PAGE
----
New book: Grandpa’s Magic Tortilla, by Demetria Martínez ’82 and Rosalee Montoya-Read, illustrations by Lisa May Casaus (University of New Mexico Press)
The author: A poet, author, journalist, and activist, Martínez wrote the 1996 novel Mother Tongue, based in part on her 1988 trial for conspiracy against the United States government in connection with smuggling Salvadoran refugees into the country; a collection of autobiographical essays, Confessions of a Berlitz-Tape Chicana, which won the 2006 International Latino Book Award in biography; and two books of poetry. Martínez blogs about human rights issues for the National Catholic Reporter. Grandpa’s Magic Tortilla is her first children’s book.
The book: Set in the New Mexico village of Chimayo, this bilingual tale celebrates imagination and family. When three children visit their grandparents, the grandfather leaves a tortilla on the griddle too long, burning it. Then the magic starts that only children can see: the burnt tortilla takes the shape of different animals – a dolphin, a bear, a coyote. Before long, the neighborhood kids are eager to get a look at the magic tortilla changing shape before their eyes.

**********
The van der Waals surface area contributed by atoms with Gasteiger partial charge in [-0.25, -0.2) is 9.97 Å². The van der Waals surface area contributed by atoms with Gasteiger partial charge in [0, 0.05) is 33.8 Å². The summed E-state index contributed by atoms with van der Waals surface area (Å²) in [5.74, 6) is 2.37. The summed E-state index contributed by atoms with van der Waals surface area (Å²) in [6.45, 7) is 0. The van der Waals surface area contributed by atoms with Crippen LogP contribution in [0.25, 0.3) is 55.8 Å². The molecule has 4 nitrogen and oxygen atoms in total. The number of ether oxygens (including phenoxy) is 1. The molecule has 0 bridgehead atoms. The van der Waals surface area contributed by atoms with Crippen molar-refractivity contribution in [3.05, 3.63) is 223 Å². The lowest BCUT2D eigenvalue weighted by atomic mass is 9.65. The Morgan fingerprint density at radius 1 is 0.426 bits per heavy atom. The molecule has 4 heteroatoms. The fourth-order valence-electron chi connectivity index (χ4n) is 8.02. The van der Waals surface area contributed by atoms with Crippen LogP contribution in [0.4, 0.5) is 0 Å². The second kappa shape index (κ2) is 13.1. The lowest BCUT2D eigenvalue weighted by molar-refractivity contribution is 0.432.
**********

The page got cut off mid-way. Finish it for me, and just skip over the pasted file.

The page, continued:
Opening lines: “One summer morning, Grandpa Luis stood at the stove cooking tortillas on a hot griddle. He had made two dozen tortillas for his grandchildren. They were staying with him and Grandma Elvira for the weekend. He loved to have his grandchildren visit with them in his beloved village of Chimayo, New Mexico. As he turned the tortillas over on the sizzling flat metal plate, he sang a verse of his favorite song, Paloma Blanca. He loved to sing when he made tortillas.”
Review: Kirkus wrote, “Magical thinking runs throughout this lengthy, mostly dialogue-driven text; from speculation about the tortilla, it is transferred to creativity through the relation of dreams, reading, and painting — this last in the form of a wagon full of apology pictures after a hungry little neighbor boy eats the enchanted tortilla.”